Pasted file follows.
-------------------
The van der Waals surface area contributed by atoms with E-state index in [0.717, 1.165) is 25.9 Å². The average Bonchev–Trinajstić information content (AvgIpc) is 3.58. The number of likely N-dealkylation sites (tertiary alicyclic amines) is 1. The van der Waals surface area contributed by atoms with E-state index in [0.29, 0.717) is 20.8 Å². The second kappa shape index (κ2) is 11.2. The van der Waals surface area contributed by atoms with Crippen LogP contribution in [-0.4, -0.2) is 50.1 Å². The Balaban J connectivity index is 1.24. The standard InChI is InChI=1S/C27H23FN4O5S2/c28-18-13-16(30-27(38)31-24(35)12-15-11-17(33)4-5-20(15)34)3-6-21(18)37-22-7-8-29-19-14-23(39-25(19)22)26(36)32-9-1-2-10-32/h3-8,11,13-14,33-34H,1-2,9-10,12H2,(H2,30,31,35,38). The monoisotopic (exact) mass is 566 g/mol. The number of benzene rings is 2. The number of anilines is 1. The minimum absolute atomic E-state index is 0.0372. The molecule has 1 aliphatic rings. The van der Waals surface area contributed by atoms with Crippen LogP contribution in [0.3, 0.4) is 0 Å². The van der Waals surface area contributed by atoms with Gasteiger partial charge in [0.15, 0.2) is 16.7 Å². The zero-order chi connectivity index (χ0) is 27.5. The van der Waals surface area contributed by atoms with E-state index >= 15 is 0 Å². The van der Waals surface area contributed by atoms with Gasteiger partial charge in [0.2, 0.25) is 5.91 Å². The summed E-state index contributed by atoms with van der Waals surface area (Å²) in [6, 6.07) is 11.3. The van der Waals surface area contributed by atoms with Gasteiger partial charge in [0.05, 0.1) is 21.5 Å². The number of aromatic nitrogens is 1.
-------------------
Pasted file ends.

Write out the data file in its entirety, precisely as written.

The van der Waals surface area contributed by atoms with E-state index in [0.717, 1.165) is 25.9 Å². The average Bonchev–Trinajstić information content (AvgIpc) is 3.58. The number of likely N-dealkylation sites (tertiary alicyclic amines) is 1. The van der Waals surface area contributed by atoms with E-state index in [0.29, 0.717) is 20.8 Å². The second kappa shape index (κ2) is 11.2. The van der Waals surface area contributed by atoms with Crippen LogP contribution in [-0.4, -0.2) is 50.1 Å². The Balaban J connectivity index is 1.24. The standard InChI is InChI=1S/C27H23FN4O5S2/c28-18-13-16(30-27(38)31-24(35)12-15-11-17(33)4-5-20(15)34)3-6-21(18)37-22-7-8-29-19-14-23(39-25(19)22)26(36)32-9-1-2-10-32/h3-8,11,13-14,33-34H,1-2,9-10,12H2,(H2,30,31,35,38). The monoisotopic (exact) mass is 566 g/mol. The number of benzene rings is 2. The number of anilines is 1. The minimum absolute atomic E-state index is 0.0372. The molecule has 1 aliphatic rings. The van der Waals surface area contributed by atoms with Crippen LogP contribution in [0.3, 0.4) is 0 Å². The van der Waals surface area contributed by atoms with Gasteiger partial charge in [0.15, 0.2) is 16.7 Å². The zero-order chi connectivity index (χ0) is 27.5. The van der Waals surface area contributed by atoms with E-state index >= 15 is 0 Å². The van der Waals surface area contributed by atoms with Gasteiger partial charge in [0.2, 0.25) is 5.91 Å². The summed E-state index contributed by atoms with van der Waals surface area (Å²) in [6, 6.07) is 11.3. The van der Waals surface area contributed by atoms with Gasteiger partial charge in [0.05, 0.1) is 21.5 Å². The number of aromatic nitrogens is 1.